Romney tries to link his former campaign chair to Bill Clinton; all of America balks at the risible transparency of Romney’s attempt to distance himself

In his interview on CNBC’s Kudlow & Company (which will air later this afternoon), Mitt Romney had some sharp words for Sen. Larry Craig, who had endorsed the former Massachusetts governor’s presidential campaign and was his Idaho chairman. “Once again, we’ve found people in Washington have not lived up to the level of respect and dignity that we would expect for somebody that gets elected to a position of high influence. Very disappointing. He’s no longer associated with my campaign, as you can imagine… I’m sorry to see that he has fallen short,” reports NBC’s estimable Mark Murray in story titled Romney Links Craig with Bill Clinton.

Romney receives “briefing” from his Iowa campaign staff

Note the captious former governor’s bitter, angry cant, combined with his curt dismissal of what we were led to believe was a personal friend:

“He’s no longer associated with my campaign, as you can imagine… I’m sorry to see that he has fallen short.”

… as you can imagine … What does that mean, precisely?

Compare Romney’s rage with the deeply reasoned compassion of e.g.’s Toranto, who makes a larger point about the politics of hypocrisy:

The Craig conviction has, predictably enough, prompted mortification on the right and Schadenfreude on the left. The latter is an easy-to-understand partisan/ideological temptation, especially given the comical aspects of this story. It is physically impossible to keep a straight face while thinking about the “wide stance” defense.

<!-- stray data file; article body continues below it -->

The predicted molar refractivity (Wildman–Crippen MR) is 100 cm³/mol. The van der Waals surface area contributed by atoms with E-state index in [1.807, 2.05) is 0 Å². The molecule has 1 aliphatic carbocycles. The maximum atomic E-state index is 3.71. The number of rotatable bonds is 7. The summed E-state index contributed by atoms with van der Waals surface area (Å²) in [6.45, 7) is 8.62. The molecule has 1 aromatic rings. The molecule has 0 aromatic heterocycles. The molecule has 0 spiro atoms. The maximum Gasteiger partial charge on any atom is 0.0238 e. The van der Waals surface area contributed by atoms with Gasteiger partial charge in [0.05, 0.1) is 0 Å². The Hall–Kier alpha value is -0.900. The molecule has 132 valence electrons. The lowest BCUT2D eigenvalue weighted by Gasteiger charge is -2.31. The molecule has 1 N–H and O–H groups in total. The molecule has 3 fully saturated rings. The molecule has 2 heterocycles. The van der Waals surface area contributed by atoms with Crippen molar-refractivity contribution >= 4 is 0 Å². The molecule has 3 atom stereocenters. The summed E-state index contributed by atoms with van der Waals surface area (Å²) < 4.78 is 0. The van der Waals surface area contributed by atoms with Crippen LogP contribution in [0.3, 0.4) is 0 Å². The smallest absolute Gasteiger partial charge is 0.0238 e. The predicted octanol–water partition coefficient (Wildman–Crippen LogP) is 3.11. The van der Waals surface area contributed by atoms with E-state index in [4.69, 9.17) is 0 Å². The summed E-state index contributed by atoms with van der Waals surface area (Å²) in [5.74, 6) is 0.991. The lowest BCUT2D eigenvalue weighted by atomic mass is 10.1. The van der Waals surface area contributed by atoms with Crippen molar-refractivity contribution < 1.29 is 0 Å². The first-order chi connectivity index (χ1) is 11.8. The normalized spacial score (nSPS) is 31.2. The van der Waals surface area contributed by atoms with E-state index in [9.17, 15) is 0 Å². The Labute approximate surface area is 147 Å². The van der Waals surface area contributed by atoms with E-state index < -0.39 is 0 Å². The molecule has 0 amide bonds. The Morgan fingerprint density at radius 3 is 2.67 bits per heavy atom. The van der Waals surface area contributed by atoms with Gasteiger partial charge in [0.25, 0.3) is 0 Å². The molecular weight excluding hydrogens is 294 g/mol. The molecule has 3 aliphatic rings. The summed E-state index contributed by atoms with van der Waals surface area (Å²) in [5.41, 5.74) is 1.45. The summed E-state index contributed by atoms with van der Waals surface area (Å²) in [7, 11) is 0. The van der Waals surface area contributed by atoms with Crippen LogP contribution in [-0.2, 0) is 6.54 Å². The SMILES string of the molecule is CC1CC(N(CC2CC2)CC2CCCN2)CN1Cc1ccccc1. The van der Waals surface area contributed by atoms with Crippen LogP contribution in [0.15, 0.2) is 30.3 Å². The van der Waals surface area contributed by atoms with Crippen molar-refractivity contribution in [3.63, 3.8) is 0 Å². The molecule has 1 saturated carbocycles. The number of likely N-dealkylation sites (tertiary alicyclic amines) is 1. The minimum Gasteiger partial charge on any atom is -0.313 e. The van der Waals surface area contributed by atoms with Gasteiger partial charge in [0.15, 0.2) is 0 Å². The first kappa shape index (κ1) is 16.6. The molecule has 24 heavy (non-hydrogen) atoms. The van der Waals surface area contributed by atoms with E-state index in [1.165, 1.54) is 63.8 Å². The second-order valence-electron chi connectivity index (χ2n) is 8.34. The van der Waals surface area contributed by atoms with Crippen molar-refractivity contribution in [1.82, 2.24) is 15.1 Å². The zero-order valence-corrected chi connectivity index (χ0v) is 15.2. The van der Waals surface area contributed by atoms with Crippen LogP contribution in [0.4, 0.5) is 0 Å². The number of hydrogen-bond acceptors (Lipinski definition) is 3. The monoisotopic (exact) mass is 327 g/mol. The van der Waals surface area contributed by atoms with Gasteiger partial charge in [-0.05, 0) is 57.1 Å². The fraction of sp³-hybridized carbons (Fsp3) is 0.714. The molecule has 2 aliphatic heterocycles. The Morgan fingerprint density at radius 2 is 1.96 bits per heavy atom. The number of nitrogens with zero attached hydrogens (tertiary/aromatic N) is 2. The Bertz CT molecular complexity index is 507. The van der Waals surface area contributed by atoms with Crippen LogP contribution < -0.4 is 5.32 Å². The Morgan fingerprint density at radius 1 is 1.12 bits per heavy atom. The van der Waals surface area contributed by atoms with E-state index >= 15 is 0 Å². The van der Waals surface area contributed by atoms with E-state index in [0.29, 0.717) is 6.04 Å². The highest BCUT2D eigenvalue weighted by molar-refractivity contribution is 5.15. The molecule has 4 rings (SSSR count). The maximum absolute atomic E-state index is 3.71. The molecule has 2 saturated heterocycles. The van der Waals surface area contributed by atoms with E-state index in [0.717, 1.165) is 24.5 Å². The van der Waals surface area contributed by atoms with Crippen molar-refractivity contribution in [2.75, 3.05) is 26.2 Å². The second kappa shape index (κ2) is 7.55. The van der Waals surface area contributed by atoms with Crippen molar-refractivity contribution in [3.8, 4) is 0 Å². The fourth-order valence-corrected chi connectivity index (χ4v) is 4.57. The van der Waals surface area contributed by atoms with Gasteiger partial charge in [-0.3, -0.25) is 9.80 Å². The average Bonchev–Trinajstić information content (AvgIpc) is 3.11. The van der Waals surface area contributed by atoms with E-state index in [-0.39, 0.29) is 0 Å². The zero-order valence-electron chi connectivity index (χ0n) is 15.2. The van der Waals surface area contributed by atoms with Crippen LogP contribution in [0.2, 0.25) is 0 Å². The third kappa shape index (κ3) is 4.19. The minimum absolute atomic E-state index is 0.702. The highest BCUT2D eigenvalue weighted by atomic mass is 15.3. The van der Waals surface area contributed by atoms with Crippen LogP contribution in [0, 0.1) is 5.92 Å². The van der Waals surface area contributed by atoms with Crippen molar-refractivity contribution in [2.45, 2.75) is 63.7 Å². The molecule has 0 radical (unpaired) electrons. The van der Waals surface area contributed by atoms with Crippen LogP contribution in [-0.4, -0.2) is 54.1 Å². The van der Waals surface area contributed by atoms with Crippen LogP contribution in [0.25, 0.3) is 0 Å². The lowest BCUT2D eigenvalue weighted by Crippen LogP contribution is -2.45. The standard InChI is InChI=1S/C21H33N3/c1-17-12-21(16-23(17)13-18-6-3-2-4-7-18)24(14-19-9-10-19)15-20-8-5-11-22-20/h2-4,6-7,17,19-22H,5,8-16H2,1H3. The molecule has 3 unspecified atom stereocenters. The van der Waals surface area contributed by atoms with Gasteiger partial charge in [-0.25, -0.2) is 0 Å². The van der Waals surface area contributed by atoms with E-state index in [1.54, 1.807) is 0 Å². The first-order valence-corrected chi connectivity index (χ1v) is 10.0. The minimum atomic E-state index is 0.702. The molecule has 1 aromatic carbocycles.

That said, we’d like to step back and, without drawing any conclusions about Craig beyond what is on the public record, make a case more generally for liberal compassion toward closeted homosexual politicians who oppose gay rights.

The liberal view of homosexuality is based on two claims: an empirical one and a moral one. The empirical claim is that sexual orientation is inborn, a trait over which one has no control. The moral claim is that homosexuality is no better or worse than heterosexuality; that a gay relationship, like a traditional marriage, can be an expression of true love and a source of deep fulfillment. Out of these claims flows the conclusion that opposition to gay rights is akin to racism: an unwarranted prejudice against people for a trait over which they have no control.

For the sake of argument, suppose this liberal view is true. What does it imply about the closeted homosexual who takes antigay positions? To our mind, the implication is that he is a deeply tragic figure, an abject victim of society’s prejudices, which he has internalized and turned against himself. “Outing” him seems an act of gratuitous cruelty, not to mention hypocrisy if one also claims to believe in the right to privacy.

According to the Statesman, the blogger who “outed” Craig did so in order to “nail a hypocritical Republican foe of gay rights.” But there is nothing hypocritical about someone who is homosexual, believes homosexuality is wrong, and keeps his homosexuality under wraps. To the contrary, he is acting consistent with his beliefs. If he has furtive encounters in men’s rooms, that is an act of weakness, not hypocrisy.